Some students, workers and businesses in Merced took the day off Thursday to support the national protest of some of President Donald Trump’s stances and promises on immigration.
“A Day Without Immigrants” protested the president’s plans to build a wall between the United States and Mexico and deport millions of undocumented immigrants.
Signs were posted on the front door of Shop & Save Market on Childs Avenue and a coin-operated laundromat, Launderland. Along with fresh produce, meat and other food items, Shop & Save Market has a taqueria inside.
The signs stated they were closed in support of “innocent” working men and women who strive for better lives for their families.
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Adam Ahmed, manager of Shop & Save, told the Merced Sun-Star about 80 percent of the stores’ customers are undocumented. The stores closed to support not only their customers but “every undocumented immigrant who is here to better their lives in this great country.”
Although Ahmed said they haven’t seen any backlash from customers, he had hoped more businesses would close in support of undocumented immigrants.
“When I was driving around more, I noticed a lot of liquor stores that are supported by undocumented immigrants still open,” Ahmed said in a message to the Sun-Star. “I find that absurd for the store owners not showing some kind of support for the undocumented immigrants.”
Merced resident Monica K. Villa said for the last six months she has been coming into Shop & Save Market for lunch on a weekly basis and frequents the laundromat as well. Many people in the area come in for lunch and they’re “always very busy.”
Villa said she doesn’t think people in the community will be upset with their decision to close Thursday because of the many immigrants in the surrounding community.
“It’s a good thing because we have a lot of immigrants in the area,” Villa said. “I’m hoping with the community they will come together.”
The Merced City School District saw a drop in attendance Thursday, according to Sara Sandrik, the district’s public information officer.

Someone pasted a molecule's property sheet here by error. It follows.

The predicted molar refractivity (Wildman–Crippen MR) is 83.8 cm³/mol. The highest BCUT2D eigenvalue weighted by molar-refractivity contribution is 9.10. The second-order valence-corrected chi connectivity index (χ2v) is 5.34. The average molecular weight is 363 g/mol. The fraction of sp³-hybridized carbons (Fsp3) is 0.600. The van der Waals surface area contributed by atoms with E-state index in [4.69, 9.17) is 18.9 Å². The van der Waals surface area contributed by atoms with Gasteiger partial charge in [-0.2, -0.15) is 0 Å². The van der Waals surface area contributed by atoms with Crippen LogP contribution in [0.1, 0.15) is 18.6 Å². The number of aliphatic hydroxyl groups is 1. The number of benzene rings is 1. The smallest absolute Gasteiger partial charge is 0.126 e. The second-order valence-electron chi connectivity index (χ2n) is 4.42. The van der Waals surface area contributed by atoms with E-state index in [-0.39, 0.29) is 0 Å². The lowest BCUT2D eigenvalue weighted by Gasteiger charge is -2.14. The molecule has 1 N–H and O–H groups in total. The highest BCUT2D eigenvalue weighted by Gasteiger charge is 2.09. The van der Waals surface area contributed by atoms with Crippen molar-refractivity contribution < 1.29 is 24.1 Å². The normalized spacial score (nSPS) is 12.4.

“We won’t know for sure which absences are related to today’s protest unless the student’s parents tell us that is the reason they are absent,” Sandrik said.
The protest didn’t appear to have a major impact on area high schools in terms of staffing or attendance.
“There seems to be a bit of a change in attendance, but nothing overly dramatic,” said Ralph Calderon, assistant superintendent for human resources for Merced Union High School District.
Whether the slight attendance drop was due to the “Day Without Immigrants” protest, “there’s no way to know that,” Calderon said.
Gustine Unified School District Superintendent Bill Morones said the district saw a “substantial” number of absences Thursday and believes it was partly because of the nationwide boycotts.
“As a school district we cherish our diverse school district, and our No. 1 concern is always the safety of our children and families,” Morones said.
Farmers also opted out of work for the day. J Marchini Farms, based in Le Grand, had about 40 percent of its workforce out Thursday, according to Marc Marchini, chief operations officer. He said it was a large number of people sick for one day, so he suspected most didn’t show up in light of the protest.
“We’re definitely going to feel it,” Marchini said. “We had orders and work to do today, so we have to pick it up – hopefully within the next couple days – in whatever they lost in production today.”
Seeing that the Marchini family immigrated to the United States from Italy three generations ago, Marchini said he’s “definitely on the immigrant side” but has seen the protest turn into disagreements that aren’t “bringing people together.”
Marchini said he’s unsure what portion of their workers were born in the United States but that there are “definitely families that speak other languages and come together to start a new life because wherever they came from, there’s obviously not big opportunities.”
“Everyone should be open to that,” Marchini said. “They came here because they can’t do what they were doing now wherever they came from. They have an opportunity to do it now.”
Marchini added, “I know there’s need for branch-level positions and they’re the only ones who have proven to do those jobs. There needs to be a solution.”
Merced Sun-Star reporter Brianna Calix contributed to this report.
Monica Velez: 209-385-2486